Irish Toasts

I admit I am captivated by the Irish and their ways - not only their language, which is unpronounceable (or least unreadable), or their religion which is so pervasive and restrictive, or their climate which is too damp and often chilly. It's often been said that the Irish have an weakness for drink, but a drap of poteen is required by the language for an authentic accent, by their religion to cope with sexual frustrations and by their climate to keep out the cold. Too, the Irish have a treasury of toasts that keep the elbow bent those long evenings. Here are a few of them:
  • May you be poor in misfortune, rich in blessings, slow to make enemies, quick to make friends. But rich or poor, quick or slow, may you know nothing but happiness from this day forward.
  • May the face of every good news and the back of every bad news be toward us.
  • May the road rise to meet you, may the wind be always at your back, the sun shine warm upon your face, the rain fall soft upon your fields and until we meet again may God hold you in the hollow of his hand.
  • May the roof above us never fall in, and may we friends gathered below never fall out.
  • May peace and plenty be the first to lift the latch on your door and happiness be guided to your home by the candle of Christmas.
  • St. Patrick was a gentleman who through strategy and stealth drove all the snakes from Ireland. Here's a toasting to his health. But not too many toastings lest you loose yourself and then forget the good St. Patrick and see all those snakes again.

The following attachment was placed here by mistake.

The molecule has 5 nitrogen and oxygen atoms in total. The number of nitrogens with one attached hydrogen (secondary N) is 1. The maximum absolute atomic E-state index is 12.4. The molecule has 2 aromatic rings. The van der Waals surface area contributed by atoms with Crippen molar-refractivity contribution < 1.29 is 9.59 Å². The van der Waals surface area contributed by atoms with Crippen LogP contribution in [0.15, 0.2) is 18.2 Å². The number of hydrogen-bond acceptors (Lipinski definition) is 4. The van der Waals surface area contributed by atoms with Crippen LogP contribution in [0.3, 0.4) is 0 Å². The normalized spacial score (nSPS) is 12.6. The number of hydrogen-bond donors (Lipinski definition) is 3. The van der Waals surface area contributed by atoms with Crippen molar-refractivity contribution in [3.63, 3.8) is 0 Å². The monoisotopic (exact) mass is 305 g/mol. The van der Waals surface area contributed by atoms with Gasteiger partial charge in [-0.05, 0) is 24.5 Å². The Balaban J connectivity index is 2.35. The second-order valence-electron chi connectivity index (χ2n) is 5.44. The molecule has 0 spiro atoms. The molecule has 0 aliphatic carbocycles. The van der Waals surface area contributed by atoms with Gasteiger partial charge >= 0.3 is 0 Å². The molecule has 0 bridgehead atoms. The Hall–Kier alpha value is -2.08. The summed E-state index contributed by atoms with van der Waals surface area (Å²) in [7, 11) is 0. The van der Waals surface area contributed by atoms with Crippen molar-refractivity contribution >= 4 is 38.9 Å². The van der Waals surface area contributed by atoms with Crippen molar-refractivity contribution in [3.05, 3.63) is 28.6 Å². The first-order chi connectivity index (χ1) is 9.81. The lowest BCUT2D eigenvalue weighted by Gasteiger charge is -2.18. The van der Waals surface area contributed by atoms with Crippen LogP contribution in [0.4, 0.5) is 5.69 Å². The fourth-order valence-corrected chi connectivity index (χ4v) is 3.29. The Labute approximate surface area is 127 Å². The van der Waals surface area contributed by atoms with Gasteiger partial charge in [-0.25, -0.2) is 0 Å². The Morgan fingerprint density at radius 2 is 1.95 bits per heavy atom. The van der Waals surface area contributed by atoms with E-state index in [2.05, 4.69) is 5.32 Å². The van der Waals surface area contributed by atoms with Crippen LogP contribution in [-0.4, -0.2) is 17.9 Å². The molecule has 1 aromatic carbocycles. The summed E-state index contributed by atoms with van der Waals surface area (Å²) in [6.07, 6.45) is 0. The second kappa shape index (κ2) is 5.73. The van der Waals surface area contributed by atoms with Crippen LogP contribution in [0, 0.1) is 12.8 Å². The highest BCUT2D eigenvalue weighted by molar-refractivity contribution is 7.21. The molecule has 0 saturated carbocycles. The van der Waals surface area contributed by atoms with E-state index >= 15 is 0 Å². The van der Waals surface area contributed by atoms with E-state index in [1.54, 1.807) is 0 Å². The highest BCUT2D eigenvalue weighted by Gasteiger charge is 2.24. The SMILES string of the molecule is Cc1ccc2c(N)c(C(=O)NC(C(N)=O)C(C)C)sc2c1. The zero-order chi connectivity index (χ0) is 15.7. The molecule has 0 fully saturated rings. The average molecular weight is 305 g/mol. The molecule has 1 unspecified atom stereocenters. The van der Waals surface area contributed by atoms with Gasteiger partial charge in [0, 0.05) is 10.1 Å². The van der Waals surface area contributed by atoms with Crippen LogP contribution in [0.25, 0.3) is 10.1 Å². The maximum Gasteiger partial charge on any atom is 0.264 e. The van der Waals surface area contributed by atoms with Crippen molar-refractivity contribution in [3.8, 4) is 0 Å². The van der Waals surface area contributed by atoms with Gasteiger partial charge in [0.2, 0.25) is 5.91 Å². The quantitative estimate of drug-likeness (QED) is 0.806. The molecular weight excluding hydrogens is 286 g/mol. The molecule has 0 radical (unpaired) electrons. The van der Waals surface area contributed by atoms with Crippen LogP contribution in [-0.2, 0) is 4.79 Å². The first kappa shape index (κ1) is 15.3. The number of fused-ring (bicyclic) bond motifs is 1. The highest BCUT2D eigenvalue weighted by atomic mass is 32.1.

• Here's to you and yours and to mine and ours and if mine and ours ever come across you and yours I hope you and yours will do as much for mine and ours as mine and ours have done for you and yours.
  • May you have warm words on a cold evening. a full moon on a dark night and the road downhill all the way to your door.
  • Here's that we may always have a clean shirt a clean conscience and a guinea in our pocket.
  • Here's a health to your enemies' enemies.
  • Here's health and prosperity to you and all your posterity and them that doesn't drink with sincerity that they may be damned for all eternity.
  • Rye bread will do you good. Barley bread will do you no harm. Wheaten bread will sweeten your blood. Oaten bread will strengthen your arm.
  • May you live to be a hundred years with one extra year to repent.
  • Health and long life to you, the woman of your choice to you, a child every year to you, land without rent to you and may you die in Ireland.
  • May the grass grow long on the road to hell for want of use.
  • May the lord keep you in his hand and never close his fist too tight on you.

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